With recent TIME magazine article on high cost of medicine which highlighted huge salaries of administrators at many so called non-profit hospitals and the onset of Affordable Health Care Act it seems the media has been doing a little more coverage and investigation into elements of cost which in turn is leading to some increase in an honest discussion of facts. As to our health care district I sometimes think both pro and con arguments are fueled by emotion more than substance. I’ve heard it argued that in the market Ms. Stebbins is worth her salary because she has done such a great job, but she also makes nearly twice the governor’s salary. I get grumpy about this tax when I think of the money instead going to schools or paying for the list of stuff which would have been covered in the last tax on the ballot which failed. Measure C?

    Comment by M.I. — June 15, 2013 @ 2:23 pm

  19. MI, please go back to school and relearn English. Your poor writing makes your ramblings very difficult to read and understand.

    “My question has always been, who may have really died had these folks been transported off island? ”


    Comment by Too Cool for School — June 15, 2013 @ 3:28 pm

  20. MI, there’s no “payback” because AHS/Alameda Hospital become one entity, that said, initially, AHS takes money from their large reserves ($80 million i believe) to make a substantial upfront investment in the buildings (which the Healthcare district remains owner of), for first few years, parcel tax will be used to offset that infusion. Ergo, parcel tax essentially funds seismic upgrade of the hospital to help hospital meet 2018 seismic mandate. unlike now, where tax pays for operations while upgrade remains undone, in proposal, healthcare district ends up with significantly improved assets and parcel tax can assist in maintaining the operations of the hospital. Hospital Board maintains oversight on how the parcel tax is spent.

    Comment by JKW — June 15, 2013 @ 4:27 pm

  21. JKW, Given bullet #7 (Confidentiality) in the #13 Tom Schweich Link, mind sharing your source?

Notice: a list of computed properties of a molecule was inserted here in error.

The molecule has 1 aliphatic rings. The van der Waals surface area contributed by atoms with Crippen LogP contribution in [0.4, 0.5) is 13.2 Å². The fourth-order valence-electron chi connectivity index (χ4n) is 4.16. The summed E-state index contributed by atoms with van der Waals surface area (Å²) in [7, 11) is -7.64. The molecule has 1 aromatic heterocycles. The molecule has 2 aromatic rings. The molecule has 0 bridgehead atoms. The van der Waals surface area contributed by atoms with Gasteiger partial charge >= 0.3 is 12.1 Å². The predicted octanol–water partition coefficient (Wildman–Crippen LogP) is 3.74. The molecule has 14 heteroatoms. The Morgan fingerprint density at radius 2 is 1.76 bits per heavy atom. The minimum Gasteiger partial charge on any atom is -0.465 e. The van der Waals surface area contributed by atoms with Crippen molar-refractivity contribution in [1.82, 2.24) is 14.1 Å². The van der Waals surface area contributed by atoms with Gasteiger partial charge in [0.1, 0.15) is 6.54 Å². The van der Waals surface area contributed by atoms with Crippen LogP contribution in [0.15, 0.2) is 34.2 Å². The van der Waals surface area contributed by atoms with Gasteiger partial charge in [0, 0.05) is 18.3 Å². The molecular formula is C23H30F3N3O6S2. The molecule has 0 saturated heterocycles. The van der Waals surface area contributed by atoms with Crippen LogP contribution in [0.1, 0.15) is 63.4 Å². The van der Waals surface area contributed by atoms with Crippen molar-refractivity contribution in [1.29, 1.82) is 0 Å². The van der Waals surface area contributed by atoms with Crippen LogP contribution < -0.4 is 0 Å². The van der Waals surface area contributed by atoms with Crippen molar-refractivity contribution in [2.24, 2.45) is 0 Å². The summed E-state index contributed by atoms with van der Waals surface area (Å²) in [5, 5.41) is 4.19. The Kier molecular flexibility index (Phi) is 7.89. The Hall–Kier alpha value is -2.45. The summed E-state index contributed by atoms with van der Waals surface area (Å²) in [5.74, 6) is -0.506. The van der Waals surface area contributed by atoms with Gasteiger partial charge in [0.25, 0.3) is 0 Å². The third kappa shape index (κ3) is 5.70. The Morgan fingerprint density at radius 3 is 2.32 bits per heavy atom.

Comment by Jack Richard — June 15, 2013 @ 5:43 pm

  22. Or is this pure speculation?

    Comment by Jack Richard — June 15, 2013 @ 8:57 pm

  23. Page 13 #4 and Page 14 #6?

    Comment by JKW — June 15, 2013 @ 8:58 pm

  24. Page 13 #4 “It is the intention of AHS to commit to such expenditures…”
    Page 14 #6 ” The parties intend to….”

    The road to perdition is paved with good intentions (much like Alameda’s streets)

    Comment by Jack Richard — June 16, 2013 @ 9:55 am

  25. 22:
    You hit the nail right on the head.

    Comment by jsanders128 — June 16, 2013 @ 10:19 am

  26. #11 have you ever been to Kaiser…they are great. I use to wait at least a hour or more in the waiting room at my old doctors office because he was so backed up. Kaiser I don’t have to wait long…all my tests results I can see the next day or two at home online. I can order refills online or go to the pharmacy which they did have a line. And if I have any questions I can email my doctor and she responds within 24 hours. I had to go into emergency once and they had a ton of people looking after me. The longest I had to wait was 1/2 hour for an x ray and 1/2 hour in the pharmacy…it was a weekend and they were backed up… Even as I left a few of the nurses who saw me said hi to me in the parking lot and that they hoped I felt better. I had a cracked rib and bruising from tripping over one of my dogs on the stairs. They alway try to run down them too fast.

    Comment by joelsf — June 16, 2013 @ 3:11 pm

  27. 11
    No doubt Kaiser Wilhelm II was subject to a lot of bad publicity but blaming the poor for WWI seems a little overreaching.

    Comment by Jack Richard — June 16, 2013 @ 7:42 pm

  28. #4= “Got better, didn’t die”. Which could have happened if you went anywhere else. Or nowhere else. Many things just get better on their own. Those who died won’t be posting anything anywhere anytime soon.

    How quickly you all forget about Alameda Hospital’s recent history of being fined for Patient Deaths;

    Don’t stop believin’, NotAAlamedan. Why would you leave the state when we have UCSF, UCLA, Stanford….? Lucid indeed.

    MI: have you looked up the Chargemaster for Alameda Hospital? It’s easy to find online.

    Comment by vigi — June 17, 2013 @ 10:12 am

  29. Interesting that the word “Care” has been dropped from the Alameda Health District acronym, AHD. And that the word “County” is absent from the Alameda Health System, tho from the list of affiliates, it certainly looks like Alameda is joining the County Hospital System. Volume will no longer be a problem. I wonder…Will we be treating the gunshot overflow from Highland?

    Comment by vigi — June 17, 2013 @ 10:45 am

  30. More lucidity: Death rates, by malady, at some local hospitals:

    Alameda nursing home resident slowly bleeds to death in bed while staff looks on:

    Comment by vigi — June 17, 2013 @ 11:28 am

  31. Denise: I’m sure that RN in the nursing home was competent & compassionate. It just might not be institutional policy to stop bleeding. Hope you don’t live there, NotAA!

    Comment by vigi — June 17, 2013 @ 11:31 am